One of the most common defense mechanisms of celebrities who receive backlash from parents for publicly exhibiting bad behaviour is to claim that they did not sign up to be role models. They also complain that parents are responsible for what they allow their children to watch and listen to.

You’ve probably heard the saying “it takes a village to raise a child”. Well, in today’s media-driven world celebrities are unfortunately a part of almost every child’s “village”. So if they don’t want to be role models they shouldn’t get into show business; it goes with the job.

I do agree with them that it is ultimately the parents’ job to censor media.

I do not plan on letting my child play violent video games or watch television shows and music videos with inappropriate content.

I will not allow her to listen to inappropriate music under my roof.

I will not allow her to follow celebrities with racy or otherwise inappropriate pictures on social media.

I will definitely not allow her to have unlimited and unsupervised access to the Internet.

However, I cannot say the same for other parents.

There are, unfortunately, plenty of bad parents these days who irresponsibly let their children be exposed to inappropriate content in the media. I personally know parents who let their children watch adult programs and play violent video games all the while neglecting to monitor their internet usage.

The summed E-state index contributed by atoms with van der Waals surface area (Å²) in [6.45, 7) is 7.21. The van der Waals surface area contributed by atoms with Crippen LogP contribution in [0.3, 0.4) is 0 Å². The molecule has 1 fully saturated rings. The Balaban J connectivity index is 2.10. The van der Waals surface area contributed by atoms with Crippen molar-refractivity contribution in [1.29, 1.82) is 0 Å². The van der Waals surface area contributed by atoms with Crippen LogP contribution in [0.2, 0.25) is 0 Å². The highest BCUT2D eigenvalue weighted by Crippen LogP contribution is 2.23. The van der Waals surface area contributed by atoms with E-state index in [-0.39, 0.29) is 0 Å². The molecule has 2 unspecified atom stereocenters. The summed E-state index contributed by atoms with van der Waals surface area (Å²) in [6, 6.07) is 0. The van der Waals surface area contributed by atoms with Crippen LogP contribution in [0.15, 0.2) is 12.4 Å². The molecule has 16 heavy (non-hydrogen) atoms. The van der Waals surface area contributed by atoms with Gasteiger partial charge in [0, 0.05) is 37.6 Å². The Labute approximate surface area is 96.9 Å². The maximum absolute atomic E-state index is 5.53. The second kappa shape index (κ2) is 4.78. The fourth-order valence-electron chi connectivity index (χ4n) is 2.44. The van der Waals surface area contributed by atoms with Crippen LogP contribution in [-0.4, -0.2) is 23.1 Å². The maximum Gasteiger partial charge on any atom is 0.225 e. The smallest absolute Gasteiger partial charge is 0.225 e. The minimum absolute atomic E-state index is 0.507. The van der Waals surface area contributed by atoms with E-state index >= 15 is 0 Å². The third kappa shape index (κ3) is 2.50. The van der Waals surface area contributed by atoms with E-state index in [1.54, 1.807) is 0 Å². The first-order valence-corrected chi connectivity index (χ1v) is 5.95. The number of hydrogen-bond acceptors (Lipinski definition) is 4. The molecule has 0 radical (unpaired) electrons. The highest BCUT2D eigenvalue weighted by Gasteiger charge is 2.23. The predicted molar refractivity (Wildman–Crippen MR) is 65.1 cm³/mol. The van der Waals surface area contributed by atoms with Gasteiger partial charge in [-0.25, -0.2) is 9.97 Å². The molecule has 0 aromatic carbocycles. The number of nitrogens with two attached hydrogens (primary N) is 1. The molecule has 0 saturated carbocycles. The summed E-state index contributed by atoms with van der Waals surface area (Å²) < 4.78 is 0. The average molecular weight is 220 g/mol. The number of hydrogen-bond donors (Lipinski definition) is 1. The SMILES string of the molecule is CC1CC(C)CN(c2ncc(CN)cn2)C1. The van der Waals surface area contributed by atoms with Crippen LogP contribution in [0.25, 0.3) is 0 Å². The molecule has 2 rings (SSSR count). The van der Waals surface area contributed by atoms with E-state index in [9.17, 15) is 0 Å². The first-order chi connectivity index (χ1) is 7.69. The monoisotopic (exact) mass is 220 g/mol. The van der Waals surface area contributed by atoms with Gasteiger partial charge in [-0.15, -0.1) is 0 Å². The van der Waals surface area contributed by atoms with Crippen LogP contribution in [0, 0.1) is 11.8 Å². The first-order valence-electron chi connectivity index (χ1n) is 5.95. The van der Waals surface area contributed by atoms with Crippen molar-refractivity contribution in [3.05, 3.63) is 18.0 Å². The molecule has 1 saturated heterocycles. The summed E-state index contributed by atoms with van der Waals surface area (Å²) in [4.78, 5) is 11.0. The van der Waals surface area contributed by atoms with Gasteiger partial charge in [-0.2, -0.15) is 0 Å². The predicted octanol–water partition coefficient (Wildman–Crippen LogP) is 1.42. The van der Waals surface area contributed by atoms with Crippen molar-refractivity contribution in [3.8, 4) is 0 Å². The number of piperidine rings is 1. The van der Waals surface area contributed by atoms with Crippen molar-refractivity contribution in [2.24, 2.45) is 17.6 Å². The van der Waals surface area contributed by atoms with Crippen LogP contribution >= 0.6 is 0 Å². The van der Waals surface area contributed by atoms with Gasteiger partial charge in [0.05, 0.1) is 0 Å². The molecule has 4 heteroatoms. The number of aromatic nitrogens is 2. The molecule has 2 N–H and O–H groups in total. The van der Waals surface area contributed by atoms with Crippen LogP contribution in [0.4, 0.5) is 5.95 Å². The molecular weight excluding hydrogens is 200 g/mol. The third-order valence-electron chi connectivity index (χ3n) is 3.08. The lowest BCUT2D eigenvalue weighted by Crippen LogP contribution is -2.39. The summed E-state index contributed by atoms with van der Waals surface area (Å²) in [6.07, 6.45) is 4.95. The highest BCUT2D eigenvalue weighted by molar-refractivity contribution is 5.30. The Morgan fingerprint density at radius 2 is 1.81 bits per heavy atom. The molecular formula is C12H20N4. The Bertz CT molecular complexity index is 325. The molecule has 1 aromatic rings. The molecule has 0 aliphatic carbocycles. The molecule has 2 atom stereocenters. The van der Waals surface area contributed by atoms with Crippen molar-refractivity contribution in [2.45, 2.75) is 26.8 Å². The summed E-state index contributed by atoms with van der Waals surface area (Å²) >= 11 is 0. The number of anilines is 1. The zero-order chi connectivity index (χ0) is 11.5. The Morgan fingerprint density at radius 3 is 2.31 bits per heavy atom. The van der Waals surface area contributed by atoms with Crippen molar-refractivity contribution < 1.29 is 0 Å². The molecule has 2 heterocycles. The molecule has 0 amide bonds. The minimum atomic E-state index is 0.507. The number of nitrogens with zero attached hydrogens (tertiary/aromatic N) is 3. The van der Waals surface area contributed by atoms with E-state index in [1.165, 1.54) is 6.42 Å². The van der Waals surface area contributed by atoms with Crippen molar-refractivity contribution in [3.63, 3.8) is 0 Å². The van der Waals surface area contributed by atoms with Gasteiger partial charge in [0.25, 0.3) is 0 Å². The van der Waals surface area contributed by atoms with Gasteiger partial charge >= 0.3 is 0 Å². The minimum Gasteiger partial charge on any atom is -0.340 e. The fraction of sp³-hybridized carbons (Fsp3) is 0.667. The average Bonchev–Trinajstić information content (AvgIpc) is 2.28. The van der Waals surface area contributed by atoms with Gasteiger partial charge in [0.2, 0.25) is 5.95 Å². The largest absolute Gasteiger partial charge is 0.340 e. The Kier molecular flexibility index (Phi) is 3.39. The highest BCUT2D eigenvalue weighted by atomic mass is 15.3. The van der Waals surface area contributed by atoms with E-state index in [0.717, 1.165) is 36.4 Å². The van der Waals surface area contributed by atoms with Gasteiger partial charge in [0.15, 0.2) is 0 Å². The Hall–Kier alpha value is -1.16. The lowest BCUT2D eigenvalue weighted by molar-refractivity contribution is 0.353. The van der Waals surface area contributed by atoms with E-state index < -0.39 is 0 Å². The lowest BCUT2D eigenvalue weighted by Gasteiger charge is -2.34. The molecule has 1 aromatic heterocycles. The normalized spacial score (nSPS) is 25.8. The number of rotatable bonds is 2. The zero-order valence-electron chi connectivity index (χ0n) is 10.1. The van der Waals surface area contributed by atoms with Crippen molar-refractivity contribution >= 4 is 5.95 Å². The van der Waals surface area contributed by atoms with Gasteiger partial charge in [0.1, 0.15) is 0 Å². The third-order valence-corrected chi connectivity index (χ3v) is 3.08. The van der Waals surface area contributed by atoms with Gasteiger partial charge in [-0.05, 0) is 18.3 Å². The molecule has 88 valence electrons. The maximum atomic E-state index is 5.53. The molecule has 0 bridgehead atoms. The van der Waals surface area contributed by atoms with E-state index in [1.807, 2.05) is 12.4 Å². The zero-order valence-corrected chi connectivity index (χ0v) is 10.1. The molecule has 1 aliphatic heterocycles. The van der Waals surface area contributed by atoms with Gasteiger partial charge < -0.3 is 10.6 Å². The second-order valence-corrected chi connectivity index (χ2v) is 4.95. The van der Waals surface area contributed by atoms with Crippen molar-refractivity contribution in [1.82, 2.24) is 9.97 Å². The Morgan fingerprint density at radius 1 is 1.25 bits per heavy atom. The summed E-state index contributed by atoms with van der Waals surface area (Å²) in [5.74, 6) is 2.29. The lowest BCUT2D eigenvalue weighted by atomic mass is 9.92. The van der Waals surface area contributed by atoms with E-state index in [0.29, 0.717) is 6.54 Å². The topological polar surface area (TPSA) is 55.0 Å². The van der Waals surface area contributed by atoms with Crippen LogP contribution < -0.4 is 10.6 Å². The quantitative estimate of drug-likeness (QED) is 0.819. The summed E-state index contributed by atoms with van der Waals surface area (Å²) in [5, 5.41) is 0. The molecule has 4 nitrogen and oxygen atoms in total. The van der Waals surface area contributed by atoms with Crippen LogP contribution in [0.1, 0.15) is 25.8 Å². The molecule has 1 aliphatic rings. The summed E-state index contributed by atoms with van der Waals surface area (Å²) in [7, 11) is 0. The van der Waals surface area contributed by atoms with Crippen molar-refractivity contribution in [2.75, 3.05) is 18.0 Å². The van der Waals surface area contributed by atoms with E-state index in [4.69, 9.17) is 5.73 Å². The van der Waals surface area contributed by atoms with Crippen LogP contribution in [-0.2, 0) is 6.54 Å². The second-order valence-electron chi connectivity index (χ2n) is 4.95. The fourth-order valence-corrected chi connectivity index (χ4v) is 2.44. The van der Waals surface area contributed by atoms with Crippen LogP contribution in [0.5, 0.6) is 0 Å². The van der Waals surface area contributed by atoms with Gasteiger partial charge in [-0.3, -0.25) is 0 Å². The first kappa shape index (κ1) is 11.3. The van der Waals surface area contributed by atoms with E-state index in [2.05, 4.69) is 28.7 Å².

The children of those parents will go to school with my kid one day.

What happens when those children start to expose my kid to inappropriate things at school and other places?

What happens if the kid whose parents allowed him to watch too many violent movies, listen to violence-promoting music and play too many violent video games shows up at my child’s school with a gun?

I can protect my child in my own home but I cannot keep her locked inside the house, nor can I completely protect her from the kids of all the bad parents that unfortunately do exist out there. I can try to strengthen my bond with my child as much as possible and teach good values at home, and in some situations this will be enough to prevent her from being corrupted or harmed by outside influences.